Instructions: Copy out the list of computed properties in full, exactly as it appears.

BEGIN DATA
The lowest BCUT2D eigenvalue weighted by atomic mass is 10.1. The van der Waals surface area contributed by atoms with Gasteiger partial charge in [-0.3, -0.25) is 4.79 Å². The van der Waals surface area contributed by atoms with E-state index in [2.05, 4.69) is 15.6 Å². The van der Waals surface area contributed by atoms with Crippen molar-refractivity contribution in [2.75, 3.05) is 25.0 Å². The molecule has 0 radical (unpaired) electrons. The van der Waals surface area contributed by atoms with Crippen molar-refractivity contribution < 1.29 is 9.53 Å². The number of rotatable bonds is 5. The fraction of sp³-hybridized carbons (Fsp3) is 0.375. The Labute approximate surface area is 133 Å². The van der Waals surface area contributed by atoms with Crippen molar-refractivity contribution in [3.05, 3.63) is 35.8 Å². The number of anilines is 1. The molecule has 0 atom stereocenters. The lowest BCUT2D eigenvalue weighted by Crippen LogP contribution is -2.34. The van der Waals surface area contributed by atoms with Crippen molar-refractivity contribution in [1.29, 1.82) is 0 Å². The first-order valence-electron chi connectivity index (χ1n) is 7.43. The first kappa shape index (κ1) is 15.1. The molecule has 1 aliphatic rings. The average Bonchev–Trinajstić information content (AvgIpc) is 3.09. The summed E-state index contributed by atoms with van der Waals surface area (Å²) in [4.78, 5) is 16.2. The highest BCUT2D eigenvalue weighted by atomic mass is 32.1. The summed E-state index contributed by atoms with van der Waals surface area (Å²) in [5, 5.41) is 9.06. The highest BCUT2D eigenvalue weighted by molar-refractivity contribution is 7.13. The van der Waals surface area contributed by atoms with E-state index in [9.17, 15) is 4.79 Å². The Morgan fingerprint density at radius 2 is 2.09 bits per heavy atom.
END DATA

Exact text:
The lowest BCUT2D eigenvalue weighted by atomic mass is 10.1. The van der Waals surface area contributed by atoms with Gasteiger partial charge in [-0.3, -0.25) is 4.79 Å². The van der Waals surface area contributed by atoms with E-state index in [2.05, 4.69) is 15.6 Å². The van der Waals surface area contributed by atoms with Crippen molar-refractivity contribution in [2.75, 3.05) is 25.0 Å². The molecule has 0 radical (unpaired) electrons. The van der Waals surface area contributed by atoms with Crippen molar-refractivity contribution < 1.29 is 9.53 Å². The number of rotatable bonds is 5. The fraction of sp³-hybridized carbons (Fsp3) is 0.375. The Labute approximate surface area is 133 Å². The van der Waals surface area contributed by atoms with Crippen molar-refractivity contribution in [3.05, 3.63) is 35.8 Å². The number of anilines is 1. The molecule has 0 atom stereocenters. The lowest BCUT2D eigenvalue weighted by Crippen LogP contribution is -2.34. The van der Waals surface area contributed by atoms with Crippen molar-refractivity contribution in [1.29, 1.82) is 0 Å². The first-order valence-electron chi connectivity index (χ1n) is 7.43. The first kappa shape index (κ1) is 15.1. The molecule has 1 aliphatic rings. The average Bonchev–Trinajstić information content (AvgIpc) is 3.09. The summed E-state index contributed by atoms with van der Waals surface area (Å²) in [4.78, 5) is 16.2. The highest BCUT2D eigenvalue weighted by atomic mass is 32.1. The summed E-state index contributed by atoms with van der Waals surface area (Å²) in [5, 5.41) is 9.06. The highest BCUT2D eigenvalue weighted by molar-refractivity contribution is 7.13. The van der Waals surface area contributed by atoms with E-state index in [9.17, 15) is 4.79 Å². The Morgan fingerprint density at radius 2 is 2.09 bits per heavy atom.